I certainly have moaned in the past about the evils of trying to balance gear and skills between PvP and PvE, so you end up with gear that pretty much has two sets of stats depending on who you are hitting. So to my eyes, it is games trying to have it all that are more of a problem.

    Certainly there is nothing to make me think a niche game funding through Kickstarter is somehow a threat to the PvE play style.


  11. Mekhios

    I think they were a bit ambitious with the amount of money they are asking for. $2 million is on the high side for a niche PvP MMO. Also the dev does not have the same star power as say eg. someone like Roberts. Plus there is the Kickstarter fatigue effect.

    Even so $1.6 million is certainly impressive but if the dev was counting on stretch goals pulling in extra funding they may be sorely disappointed.


  12. ikinone

    I fear that if they cannot design donation tiers well, it does not bode well for the game itself.

    Overestimating the number of supporters is an acceptable mistake, but making the tiers simply so unattractive smells of deeper design problems.

    Being clear about the rewards offered in return for backing would be a nice start. Descriptions are vague like “special in-game title”. What the hell is the title? Please don’t say it’s the same as the inane kickstarter tier title.

    Spamming caps in the tier descriptions, really?

    The presentation of this project combined with the disaster that was WAR does not do much to instill me with confidence, despite some of the wonderful ideas Jacobs has presented.


  13. HarbingerZero

    I would not include MOBA’s like LoL or WoT in that, no. And I am certainly not going to count Darkfall as having any PvE content – Jacobs is honest enough to admit that the Crafting element in CU doesn’t count as a PvE element, so Darkfall doesn’t make the cut either. You’re trying to hedge the numbers on what we all know is a lost cause: there are more MMO’s without PvE elements than MMO’s without PvP elements.

    That’s a side argument though. I have answered your question; I’m still waiting for an answer to mine. (-: In what way does CU’s success benefit the genre (your words) or industry (Doc’s claim)? Why is it important for me to invest in?


  14. Wilhelm Arcturus Post author

    @HZ – Somebody is trying something that isn’t just WoW clone done in free to play, or a crap Asian import. A niche subscription MMO. That alone seems to be a worthwhile variation if only to prove that the idea isn’t completely dead. An RvR (as opposed to strictly PvP) only MMO with no levels and no PvE yet a heavy emphasis on crafting, housing and other things that are generally ill-planned add ons might give somebody else the will to bring those into the core of their product rather than putting them at the periphery.

    As for your vast PvP conspiracy thesis, I still don’t see it. You have named exactly one MMO going that way (and which is doing it because their PvE failed to hold people, so it is a desperation move) and I am going to guess from the change up in your answer (went from only PvP to PvP elements) that you are counting in WoW, EQ2, LOTRO and the like, which strikes me as looking for an issue where there is none. It seems like you are the one who is hedging numbers if you are counting them.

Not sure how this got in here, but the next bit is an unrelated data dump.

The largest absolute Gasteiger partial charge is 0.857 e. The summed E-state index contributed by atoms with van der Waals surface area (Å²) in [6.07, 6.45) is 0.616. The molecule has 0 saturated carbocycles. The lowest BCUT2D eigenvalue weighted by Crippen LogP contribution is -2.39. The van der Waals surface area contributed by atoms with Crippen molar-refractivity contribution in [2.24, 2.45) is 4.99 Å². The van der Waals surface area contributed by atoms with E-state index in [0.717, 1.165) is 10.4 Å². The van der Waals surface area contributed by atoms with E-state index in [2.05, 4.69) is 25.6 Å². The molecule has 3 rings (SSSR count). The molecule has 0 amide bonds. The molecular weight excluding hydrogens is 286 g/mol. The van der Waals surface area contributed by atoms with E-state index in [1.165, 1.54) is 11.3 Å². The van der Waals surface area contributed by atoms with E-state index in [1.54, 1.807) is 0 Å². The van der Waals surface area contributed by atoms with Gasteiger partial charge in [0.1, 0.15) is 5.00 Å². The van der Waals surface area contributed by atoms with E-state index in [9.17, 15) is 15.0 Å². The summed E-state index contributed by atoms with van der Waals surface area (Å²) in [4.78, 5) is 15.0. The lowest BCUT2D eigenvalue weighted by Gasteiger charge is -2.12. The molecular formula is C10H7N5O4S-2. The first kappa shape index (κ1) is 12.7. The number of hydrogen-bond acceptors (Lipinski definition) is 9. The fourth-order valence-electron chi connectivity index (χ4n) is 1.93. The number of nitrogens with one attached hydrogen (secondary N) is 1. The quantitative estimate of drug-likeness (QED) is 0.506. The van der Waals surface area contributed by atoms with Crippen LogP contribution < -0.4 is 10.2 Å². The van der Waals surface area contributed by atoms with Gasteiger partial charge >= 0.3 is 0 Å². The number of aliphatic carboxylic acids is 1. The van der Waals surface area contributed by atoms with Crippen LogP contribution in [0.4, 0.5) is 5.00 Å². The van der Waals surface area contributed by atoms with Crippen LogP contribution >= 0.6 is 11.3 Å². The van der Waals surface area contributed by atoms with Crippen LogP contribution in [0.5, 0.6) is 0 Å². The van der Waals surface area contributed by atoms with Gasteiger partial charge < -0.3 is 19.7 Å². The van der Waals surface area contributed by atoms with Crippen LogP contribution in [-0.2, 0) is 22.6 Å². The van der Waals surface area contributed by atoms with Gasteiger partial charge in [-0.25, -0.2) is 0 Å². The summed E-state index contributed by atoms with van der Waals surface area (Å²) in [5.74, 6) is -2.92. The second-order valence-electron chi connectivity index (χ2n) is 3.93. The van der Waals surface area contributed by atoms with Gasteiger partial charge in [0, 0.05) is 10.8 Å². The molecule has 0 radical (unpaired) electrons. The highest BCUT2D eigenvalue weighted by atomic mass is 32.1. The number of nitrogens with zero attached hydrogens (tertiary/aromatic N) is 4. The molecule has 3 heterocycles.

And if you’re going to get picky about who is answering questions, you certainly skipped a few of mine.

    Anyway, maybe you should expand on your theory in a blog post rather than in a comment thread.


  15. HarbingerZero

    To answer the unanswered questions: 1) WoW, EQ2, etc. may have begun life as PvE with PvP tacked on, but that is no longer true. The current patch notes for WoW are ample evidence of that. 2) Yes, I agree that the trend of rising PvP is because of PvE being made too easy and games wanting to have it all. Since you have noticed it as well, I’m not sure its worth arguing in a blog post. I said “trend” not “vast conspiracy.” (-:


  16. Wilhelm Arcturus Post author

    @HZ – We sort of agree. There is a semantic difference. You say they are going to PvP in search of money, I say they are going there because they hosed their PvE game.

    But I am serious, you should totally do an “It is the Death of PvE” blog post.


  17. DocHoliday

    @HZ since you referenced my comment, figured I’d chime in. My thoughts were that here’s a game built by some pretty talented folks (whether you like them doesn’t matter, but there is talent) that’s trying new things (housing and stealth for example) that if they work, could start to trickle out to other games. This industry is a copy-cat industry (ok, most probably are) but the bigger games are less likely to take chances unless they see something work well somewhere else.


  18. Potshot

    As much as I’d like to see something, anything shake things up, this whole effort has put me off kick starter. To be fair, garriott’s latest chapter of shameless self aggrandizement did that first, but hey, that’s the way RGdeC rolls, yo.

    But this Jacobs thing… Camelot needs a new eyepiece for its understandascope. They may get there yet, but if I’m coming off of WAR, I think I’d want to start off with a KO of palooka joe before I asked for a title bout.

    Ikinone said it, this kickstarter was the first design decision and evidence of the kind of execution that we’ve already seen in WAR.

    I hope for the best but have learned to expect far less.


  19. Wilhelm Arcturus Post author

    I was a little bemused by last night’s update, which included more pledge tiers. Because that was clearly the problem here, not enough freakin’ pledge tiers. But then, I don’t know what else to do to get things moving… so when in doubt, do the same thing, only more so.

    I was also interested to see that the update was starting to shape the “still a victory even if we did not make it” tale. We’ll just need to figure out who stabbed us in the back and we’ll be all set.


  20. Mark Jacobs

    The reason for the additional high-end pledge tier (I’m adding some more today) was simply because the other ones sold out and people are asking for new ones. :) FYI, I didn’t put in the Crafter Tier that backers asked for because it just wouldn’t have fit in well the existing tiers so I’m adding the requested items to the Founder’s Exchange instead.

    In terms of your “still a victory” interpretation, I meant it in quite a different way. When this KS began there was a lot of skepticism about the concept (game, 2M ask) and of course, myself. We’re now 2 days away from funding or failure and I wanted to tell the backers just how great they have been from all aspects of this project. Just look at the comment section (almost 90K) for an indication of their passion and support. I’m sorry that you, and possible others, might interpret it differently. However, let me clear up any possible confusion by simply saying that if this KS fails to fund it is my fault, period.


  21. Pingback: Shocker Alert: I’m Not Supporting Camelot Unchained | Harbinger Zero